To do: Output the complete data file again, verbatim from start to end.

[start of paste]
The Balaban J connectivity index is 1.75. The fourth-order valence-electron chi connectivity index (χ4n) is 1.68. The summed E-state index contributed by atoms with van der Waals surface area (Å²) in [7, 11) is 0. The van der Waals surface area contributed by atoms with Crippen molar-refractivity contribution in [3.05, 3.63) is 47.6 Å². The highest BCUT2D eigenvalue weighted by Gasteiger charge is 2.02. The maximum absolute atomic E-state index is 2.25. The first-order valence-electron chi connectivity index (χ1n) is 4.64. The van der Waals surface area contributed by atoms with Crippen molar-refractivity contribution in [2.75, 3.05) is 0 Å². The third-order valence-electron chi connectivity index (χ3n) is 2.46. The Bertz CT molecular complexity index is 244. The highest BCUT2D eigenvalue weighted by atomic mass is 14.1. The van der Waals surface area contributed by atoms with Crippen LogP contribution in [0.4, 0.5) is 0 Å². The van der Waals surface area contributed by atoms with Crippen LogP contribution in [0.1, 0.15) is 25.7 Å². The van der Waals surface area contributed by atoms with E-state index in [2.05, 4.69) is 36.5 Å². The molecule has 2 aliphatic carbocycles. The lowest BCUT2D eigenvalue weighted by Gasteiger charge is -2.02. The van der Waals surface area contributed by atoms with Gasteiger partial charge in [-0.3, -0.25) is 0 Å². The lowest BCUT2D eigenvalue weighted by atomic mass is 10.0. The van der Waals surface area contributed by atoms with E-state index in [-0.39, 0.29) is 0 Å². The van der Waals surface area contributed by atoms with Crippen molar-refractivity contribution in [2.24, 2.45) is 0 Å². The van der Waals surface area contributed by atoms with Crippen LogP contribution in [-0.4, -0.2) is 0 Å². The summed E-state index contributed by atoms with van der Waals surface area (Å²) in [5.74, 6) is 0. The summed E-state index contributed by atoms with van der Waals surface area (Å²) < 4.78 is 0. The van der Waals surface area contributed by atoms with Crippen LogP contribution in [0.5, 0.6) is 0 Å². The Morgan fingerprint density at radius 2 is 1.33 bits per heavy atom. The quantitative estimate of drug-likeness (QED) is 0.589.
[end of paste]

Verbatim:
The Balaban J connectivity index is 1.75. The fourth-order valence-electron chi connectivity index (χ4n) is 1.68. The summed E-state index contributed by atoms with van der Waals surface area (Å²) in [7, 11) is 0. The van der Waals surface area contributed by atoms with Crippen molar-refractivity contribution in [3.05, 3.63) is 47.6 Å². The highest BCUT2D eigenvalue weighted by Gasteiger charge is 2.02. The maximum absolute atomic E-state index is 2.25. The first-order valence-electron chi connectivity index (χ1n) is 4.64. The van der Waals surface area contributed by atoms with Crippen molar-refractivity contribution in [2.75, 3.05) is 0 Å². The third-order valence-electron chi connectivity index (χ3n) is 2.46. The Bertz CT molecular complexity index is 244. The highest BCUT2D eigenvalue weighted by atomic mass is 14.1. The van der Waals surface area contributed by atoms with Crippen LogP contribution in [0.4, 0.5) is 0 Å². The van der Waals surface area contributed by atoms with Crippen LogP contribution in [0.1, 0.15) is 25.7 Å². The van der Waals surface area contributed by atoms with E-state index in [2.05, 4.69) is 36.5 Å². The molecule has 2 aliphatic carbocycles. The lowest BCUT2D eigenvalue weighted by Gasteiger charge is -2.02. The van der Waals surface area contributed by atoms with Gasteiger partial charge in [-0.3, -0.25) is 0 Å². The lowest BCUT2D eigenvalue weighted by atomic mass is 10.0. The van der Waals surface area contributed by atoms with E-state index in [-0.39, 0.29) is 0 Å². The van der Waals surface area contributed by atoms with Crippen molar-refractivity contribution in [2.24, 2.45) is 0 Å². The van der Waals surface area contributed by atoms with Crippen LogP contribution in [-0.4, -0.2) is 0 Å². The summed E-state index contributed by atoms with van der Waals surface area (Å²) in [5.74, 6) is 0. The summed E-state index contributed by atoms with van der Waals surface area (Å²) < 4.78 is 0. The van der Waals surface area contributed by atoms with Crippen LogP contribution in [0.5, 0.6) is 0 Å². The Morgan fingerprint density at radius 2 is 1.33 bits per heavy atom. The quantitative estimate of drug-likeness (QED) is 0.589.